Transitions between clear and cloudy atmospheric states: To better understand such transitions at high latitudes our team will use US DOE measurements to evaluate relationships between cloud cover, large-scale weather patterns and the local environment. Additionally, we will work to characterize seasonal variability of moisture and energy sources necessary for cloud formation and longevity. Using observational analyses and high-resolution process-level models, we will work to understand the role of atmospheric radiation in cloud formation, partitioning of phase between liquid and frozen hydrometeors, and the role of sub-cloud turbulence in governing cloud characteristics and lifetime.

High latitude precipitation: An inability to accurately represent the shape and mass of high-latitude snowflakes and the challenges associated with separating new precipitation from blowing snow make this an extremely challenging topic. Here, we will use advanced instrumentation, including scanning radar systems, to evaluate relationships between ice crystal shape and the amount of ice mass leaving the bottom of a cloud layer. Additionally, we will evaluate relationships between various cloud properties and the amount of precipitation mass and will improve understanding of relationships between precipitation and lower-atmospheric dynamics.

Characterization of Arctic aerosol particles and the interactions between such particles and clouds: Arctic aerosol properties impact radiaive transfer along the North Slope of Alaska in both direct and indirect ways, resulting in a change to the heating or cooling of the surface. Directly, aerosol particles scatter or reflect radiation in the atmosphere. Indirectly, aerosol particles are a critical component in the formation of clouds and precipitation. Here, we target both of these influences while simultaneously learning about the aerosol particles themselves. Specifically, we will develop understanding of the seasonal cycle of aerosol particles and their radiative effects, as well as the particle characteristics important for cloud formation. Additionally, we will contrast aerosol properties observed at Oliktok Point, situated within the Prudhoe Bay oil fields with those at Barrow, which is likely to be more pristine. We will also evaluate the role of aerosols in governing precipitation and the subsequent radiative impact of such interaction.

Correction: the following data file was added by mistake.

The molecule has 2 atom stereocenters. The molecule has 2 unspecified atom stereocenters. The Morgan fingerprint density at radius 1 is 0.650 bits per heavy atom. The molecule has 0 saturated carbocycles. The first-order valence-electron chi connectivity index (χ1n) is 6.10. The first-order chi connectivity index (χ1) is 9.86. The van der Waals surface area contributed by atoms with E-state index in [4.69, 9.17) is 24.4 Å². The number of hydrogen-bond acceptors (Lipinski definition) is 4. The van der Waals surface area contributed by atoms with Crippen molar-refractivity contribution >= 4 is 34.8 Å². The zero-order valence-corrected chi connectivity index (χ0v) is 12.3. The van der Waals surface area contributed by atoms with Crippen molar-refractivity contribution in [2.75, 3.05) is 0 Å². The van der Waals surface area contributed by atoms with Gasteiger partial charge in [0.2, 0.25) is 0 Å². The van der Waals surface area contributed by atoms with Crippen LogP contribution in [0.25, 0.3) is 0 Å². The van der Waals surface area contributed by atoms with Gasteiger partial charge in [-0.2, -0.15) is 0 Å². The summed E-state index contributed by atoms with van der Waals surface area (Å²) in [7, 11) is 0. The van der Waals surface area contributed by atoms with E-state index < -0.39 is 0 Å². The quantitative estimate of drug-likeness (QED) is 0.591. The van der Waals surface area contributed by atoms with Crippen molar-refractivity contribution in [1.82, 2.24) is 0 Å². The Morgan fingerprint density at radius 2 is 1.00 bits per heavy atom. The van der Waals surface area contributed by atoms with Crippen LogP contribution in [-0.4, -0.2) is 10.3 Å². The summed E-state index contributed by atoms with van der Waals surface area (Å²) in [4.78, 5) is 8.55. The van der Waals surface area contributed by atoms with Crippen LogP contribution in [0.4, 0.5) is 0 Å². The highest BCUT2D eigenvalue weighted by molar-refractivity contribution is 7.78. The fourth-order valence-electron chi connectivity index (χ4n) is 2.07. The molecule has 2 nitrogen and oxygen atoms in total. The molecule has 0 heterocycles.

Characterization of Arctic clouds and their climatological influence: Finally, clouds are consistently implicated as one of the largest sources of uncertainty in models. Multiple years of cloud observations at Oliktok Point will allow us to evaluate the climatological relevance of clouds here, while simultaneously evaluating representativeness of cloud properties observed at Barrow. Also, we will work to understand the influence of open ocean on cloud formation and lifetime and the implications of such relationships on cloud cover in an Arctic state with reduced sea ice cover. Finally, we will focus on the phase of cloud particles, as liquid droplets and ice crystals impact atmospheric radiation in very different ways.

While undertaking these efforts, we will provide feedback to the US DOE on the quality and utility of different Oliktok Point data streams. Additionally, we will work with the international research community to advance Oliktok Point science, while promoting and supporting use of the Oliktok Point restricted airspace for aerial measurement campaigns.